To Prevent Another Iran Disaster, Fix Nuclear Enforcement

To Prevent Another Iran Disaster, Fix Nuclear Enforcement

Another country can’t slip through the cracks of nonproliferation.

In conclusion, as controversial as the JCPOA is, the full and unconditional implementation of the deal as a first step is essential for the future of the NPT and the nonproliferation regime. But that is not enough. Indeed, the process of dealing with Iran, and the JCPOA itself, should not serve as a model for dealing with future proliferators; the international community should not allow a future proliferator to reach the point that Iran did. If there is one lesson to be learned, it is that to be effective, international efforts to curb potential nuclear proliferators must come at a very early stage. The more the proliferator is able to progress, the less chance there is of effectively stopping it.

Because the JCPOA should not serve as a model for future proliferators—who might be tempted to go the way of Iran, and reap the same recognition and benefits that Iran has accrued—it is incumbent upon the P5+1 and the supplier states to live up to their declaratory statements regarding the imperative of stemming nuclear proliferation. To do so, they must introduce new measures that will help address the problems that were so blatant in the pre-deal period, and prevent other states from going down the same path.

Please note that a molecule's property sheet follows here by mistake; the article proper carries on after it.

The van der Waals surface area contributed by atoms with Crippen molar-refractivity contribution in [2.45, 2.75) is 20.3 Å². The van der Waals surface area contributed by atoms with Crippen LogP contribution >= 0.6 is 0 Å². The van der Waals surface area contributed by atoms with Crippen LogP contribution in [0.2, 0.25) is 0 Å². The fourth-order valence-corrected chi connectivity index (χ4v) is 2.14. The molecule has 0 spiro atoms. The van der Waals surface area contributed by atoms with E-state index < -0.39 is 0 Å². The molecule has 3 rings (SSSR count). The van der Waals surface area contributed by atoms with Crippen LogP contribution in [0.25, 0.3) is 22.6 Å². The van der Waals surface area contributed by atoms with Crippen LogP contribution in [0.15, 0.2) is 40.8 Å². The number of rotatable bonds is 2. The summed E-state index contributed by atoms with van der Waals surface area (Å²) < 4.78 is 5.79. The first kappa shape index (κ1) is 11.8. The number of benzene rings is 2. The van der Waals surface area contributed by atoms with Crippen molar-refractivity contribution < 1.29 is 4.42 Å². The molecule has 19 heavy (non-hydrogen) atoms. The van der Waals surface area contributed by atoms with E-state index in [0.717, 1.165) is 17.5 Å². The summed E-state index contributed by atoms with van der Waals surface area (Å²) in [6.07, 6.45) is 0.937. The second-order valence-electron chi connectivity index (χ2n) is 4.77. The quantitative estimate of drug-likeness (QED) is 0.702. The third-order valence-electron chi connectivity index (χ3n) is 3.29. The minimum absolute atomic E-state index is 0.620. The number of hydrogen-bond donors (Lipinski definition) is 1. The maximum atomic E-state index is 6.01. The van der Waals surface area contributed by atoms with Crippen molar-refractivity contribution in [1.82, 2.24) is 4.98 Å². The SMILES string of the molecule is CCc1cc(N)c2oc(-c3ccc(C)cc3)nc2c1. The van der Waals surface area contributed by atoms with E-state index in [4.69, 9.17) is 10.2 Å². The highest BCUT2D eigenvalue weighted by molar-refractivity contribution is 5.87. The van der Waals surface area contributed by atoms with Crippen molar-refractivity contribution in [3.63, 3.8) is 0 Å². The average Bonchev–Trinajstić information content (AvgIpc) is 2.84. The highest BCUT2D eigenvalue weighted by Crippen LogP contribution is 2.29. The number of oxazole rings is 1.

Additional initiatives that are currently being considered—such as phasing out the use of high-enriched uranium in civil commerce, controlling enriched uranium production and improving nuclear security—should also be given highest priority. The urgency of these lessons is especially sharp against the backdrop of the efforts by a growing number of states in the Middle East to diversify their energy sources by advancing civilian nuclear programs.

Emily Landau is a senior research fellow at the Institute for National Security Studies (INSS) and head of its Arms Control and Regional Security Program. Shimon Stein is a senior research fellow at the Institute for National Security Studies (INSS). He served as Israel's ambassador to Germany (2001–07).

Image: An IAEA expert team visited TEPCO's Fukushima Daiichi Nuclear Power Station as part of a mission to review Japan's plans to decommission the facility​. Flickr/IAEA Imagebank